Put it down and give it a rest.  Walk away for a while.  Let it go for as long as you need to.  Come back to it when you’re ready, and re-read your work from a subjective point of view.  This can take a long time, but it is worth it.  If you think you’re having a problem with point of view, be sure to look for the common signs: frequent shifting between perspectives, short scenes set in another location and from another point of view, and confusing switches of any kind.  Ask someone else to read it, and see if they spot anything that indicates an issue with point of view.

Further reading:

Writing Advice– Point of View

The Literary Lab– A mid-distance point of view

Novel Writing Advice– Point of View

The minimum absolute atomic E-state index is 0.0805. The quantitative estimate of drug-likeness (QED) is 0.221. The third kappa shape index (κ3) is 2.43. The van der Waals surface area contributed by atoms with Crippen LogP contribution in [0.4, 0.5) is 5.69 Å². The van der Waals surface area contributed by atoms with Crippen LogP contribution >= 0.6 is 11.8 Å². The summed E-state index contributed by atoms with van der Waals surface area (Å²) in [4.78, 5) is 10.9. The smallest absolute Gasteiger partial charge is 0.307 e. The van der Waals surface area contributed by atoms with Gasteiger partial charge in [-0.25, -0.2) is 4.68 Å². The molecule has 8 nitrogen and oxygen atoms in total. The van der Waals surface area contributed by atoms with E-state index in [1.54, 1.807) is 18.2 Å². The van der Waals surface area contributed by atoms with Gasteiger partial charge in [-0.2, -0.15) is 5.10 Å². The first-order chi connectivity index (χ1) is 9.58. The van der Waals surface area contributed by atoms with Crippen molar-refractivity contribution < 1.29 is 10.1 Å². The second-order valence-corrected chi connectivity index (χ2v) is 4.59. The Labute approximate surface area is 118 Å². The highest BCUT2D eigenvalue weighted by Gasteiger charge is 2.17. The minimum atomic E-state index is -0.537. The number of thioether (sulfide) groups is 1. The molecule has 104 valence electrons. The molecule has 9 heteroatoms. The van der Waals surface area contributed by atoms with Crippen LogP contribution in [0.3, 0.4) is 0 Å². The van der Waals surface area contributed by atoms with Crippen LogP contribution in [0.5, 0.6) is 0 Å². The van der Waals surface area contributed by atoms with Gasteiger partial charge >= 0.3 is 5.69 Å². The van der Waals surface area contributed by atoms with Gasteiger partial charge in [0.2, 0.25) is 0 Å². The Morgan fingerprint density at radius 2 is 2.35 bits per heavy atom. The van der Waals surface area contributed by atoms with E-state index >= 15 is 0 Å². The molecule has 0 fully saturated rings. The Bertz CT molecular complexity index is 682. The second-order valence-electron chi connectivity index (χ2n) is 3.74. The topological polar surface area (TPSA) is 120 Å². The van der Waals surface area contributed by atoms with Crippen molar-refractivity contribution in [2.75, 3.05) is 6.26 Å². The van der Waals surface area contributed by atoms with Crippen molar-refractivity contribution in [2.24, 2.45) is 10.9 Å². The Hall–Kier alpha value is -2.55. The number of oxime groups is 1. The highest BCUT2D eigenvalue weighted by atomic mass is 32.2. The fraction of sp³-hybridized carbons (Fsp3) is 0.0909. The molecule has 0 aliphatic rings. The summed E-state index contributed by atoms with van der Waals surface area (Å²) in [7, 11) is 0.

The Hero Blog Hop: Alexis Nevid tells it like it is

Meet Alexis Nevid, private detective, and somewhat reluctant hero. Here she is, sitting at the Coral Reef Tavern, enjoying her favorite refreshment, whiskey on the rocks.

Alexis is a loner, but she has one good friend: Frank Gibson of the Witchfire Police Department. In Check Out Time, she is introduced as a somewhat mysterious woman of Native American descent, with a penchant for Cuban cigars.

She spends a lot of time in her little rented office, her feet propped up on the scratched surface of her desk, amid stacks of papers and piles of books. This is where she is introduced to readers, calmly waiting for an investigation to “fall into her lap”. When Spencer Whellaby, wealthy store owner, bursts into her office and asks for her help, she is thrown aback to discover that he wants to her to investigate a suicide.

Interestingly, I never meant for Alexis to become an important character. But I absolutely love her– she is tough, and she tells it like it is. She is reluctant to get involved in the lives of others, but she is strangely drawn to Naomi Vogler, the main character of Check Out Time, whose sad story touches Alexis’s heart.